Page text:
Prime Minister Atal Bihari Vajpayee's speech in Shanghai on Thursday calling for an Indo-Chinese partnership in infotech has a willing audience among Indian IT companies.
Rather than see China as a threat, IT companies in India smell opportunity and treat China as yet another market to help swell the bottom line.
In his address to the IT summit hosted by NASSCOM, the apex industry association for software and services companies in India, Vajpayee said, 'India and China have come a long way from being poor and industrially backward countries to emerge as leaders in cutting edge technologies, which drive today's knowledge economy. One of the main objectives of my visit to China is to impart fresh momentum to the comprehensive bilateral cooperation, which India and China are seeking to build. If our economic cooperation is to break out of the traditional mould, knowledge-based technologies need to occupy a far more prominent position in our economic interaction.'
Indian IT companies will heed that advice as they look to expand their operations in China.
Tata Consultancy Services, India's biggest software company, plans to hire 150 software engineers for its development center in China.
TCS established its China subsidiary last year and employs over a hundred people. Nearly 70 percent of its employees are hired locally.
"We are looking at China for three strategic reasons. First, to be close to our global clients who are rapidly expanding in the Chinese market. Second, to service the huge domestic market in China. Third, to be ready for China as an offshore destination for projects from Korea and Japan," says Atul Takle, Vice-President (Corporate Communications), TCS.
Vajpayee suggested that India and China collaborate to spread IT education and initiate community level low cost computing, home networking solutions, more efficient use of bandwidth and e-marketing. He urged Indian and Chinese companies to partner in R&D.
Though there is no partnership yet between Indian and Chinese companies in these areas, China's domestic market is what lures many Indian companies.
IT major Satyam Computer Services recently established a development center in China which employs about 30 people.
"The Chinese market has tremendous potential. We have to be present there to get at least a small pie of this market. Many of our global customers who set up operations in China tell us they are looking for support services there. It is definitely a market that will boom in the future," a Satyam executive told rediff.com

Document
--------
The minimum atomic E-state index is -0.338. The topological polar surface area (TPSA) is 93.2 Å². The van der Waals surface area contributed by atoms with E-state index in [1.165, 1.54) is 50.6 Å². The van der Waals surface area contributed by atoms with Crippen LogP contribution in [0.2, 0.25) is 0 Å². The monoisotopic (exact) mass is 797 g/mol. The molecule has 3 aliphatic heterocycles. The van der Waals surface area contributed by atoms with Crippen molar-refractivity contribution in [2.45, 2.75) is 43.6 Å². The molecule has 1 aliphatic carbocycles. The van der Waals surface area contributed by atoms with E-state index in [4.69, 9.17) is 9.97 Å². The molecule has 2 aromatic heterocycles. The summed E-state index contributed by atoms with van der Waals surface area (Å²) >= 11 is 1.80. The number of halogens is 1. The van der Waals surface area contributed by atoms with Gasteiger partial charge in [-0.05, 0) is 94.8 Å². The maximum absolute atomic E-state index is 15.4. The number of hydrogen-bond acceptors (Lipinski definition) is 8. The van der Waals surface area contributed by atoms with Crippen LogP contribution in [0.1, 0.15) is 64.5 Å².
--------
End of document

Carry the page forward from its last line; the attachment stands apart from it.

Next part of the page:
Despite the hiccups this is why companies are determined to set up shop in China.
For the last 18 months, Infosys has been trying to establish a development center in Shanghai. But its plans are stuck in red tape despite a personal invitation by then Chinese Premier Zhu Rongji when he visited the Infosys campus in Bangalore in January 2002.
Infosys hopes to make its presence felt in China this year through a subsidiary.
Few other companies are willing to go all alone in the Chinese market. Alliances with local software companies are seen as the safest way to get a foothold in China.
Less than a year ago, when Zensar Technologies wanted to set up a center in China it decided to go in for a partnership with a local company. Zensar established a joint venture with Hong Kong-based Asia Logistics Technologies. ALT specializes in providing supply chain management and logistics technologies solutions and services.
Hanzen Technologies Consulting Limited -- the 50:50 joint venture between Zensar and ALT -- is the first Indo-Chinese software company to start operations in China.
The company established its headquarters in Zhuhai in south China's Guangdong province and is in the process of setting up a 'software factory' that would meet the requirements of neighboring markets.
"The Chinese mainland offers a great business opportunity. Zhuhai is quite small, but it is amazing with its well-equipped technology parks, very good infrastructure and luxurious housing facilities. If a small place like Zhuhai is so good then you can imagine how aggressive and impressive places like Shanghai are," says Zensar CEO Ganesh Natarajan.
Hanzen hopes to combine Zensar's global experience with ALT's Chinese expertise to provide easy localisation and care to diverse customer requirements.
TCS too has opted for alliances with two Chinese companies -- eBIS, a provider of financial services solutions and Zoom Networks, which offers IT and telecom services.
"Chinese companies are still evolving project management and domain skills, which offers potential opportunity for ndian IT companies to enter into joint ventures with Chinese IT companies. This will also provide the opportunity to serve MNC customers of Indian companies who operate in the Chinese IT market. Further, India can engage with China to enhance its manufacturing base and encourage local integration of hardware products. This will help bring down costs significantly, helps domestic players; especially small and medium enterprises provide shorter sales cycle and faster local availability," says NASSCOM Chairman Som Mittal, who is also CEO, Digital GlobalSoft.
While China is one of the largest and fastest growing IT markets, India only exports $4.3 million worth of software to China.
"There is a large untapped opportunity for both countries to gain from collaboration and cooperation," says NASSCOM President Kiran Karnik. "Indian companies can tap the Chinese domestic software market; leverage Chinese talent in the area of chip design and telecommunications technology and set up offshore development centres in China to serve the Japanese market. Likewise, the Chinese can tap Indian potential in software services to their advantage."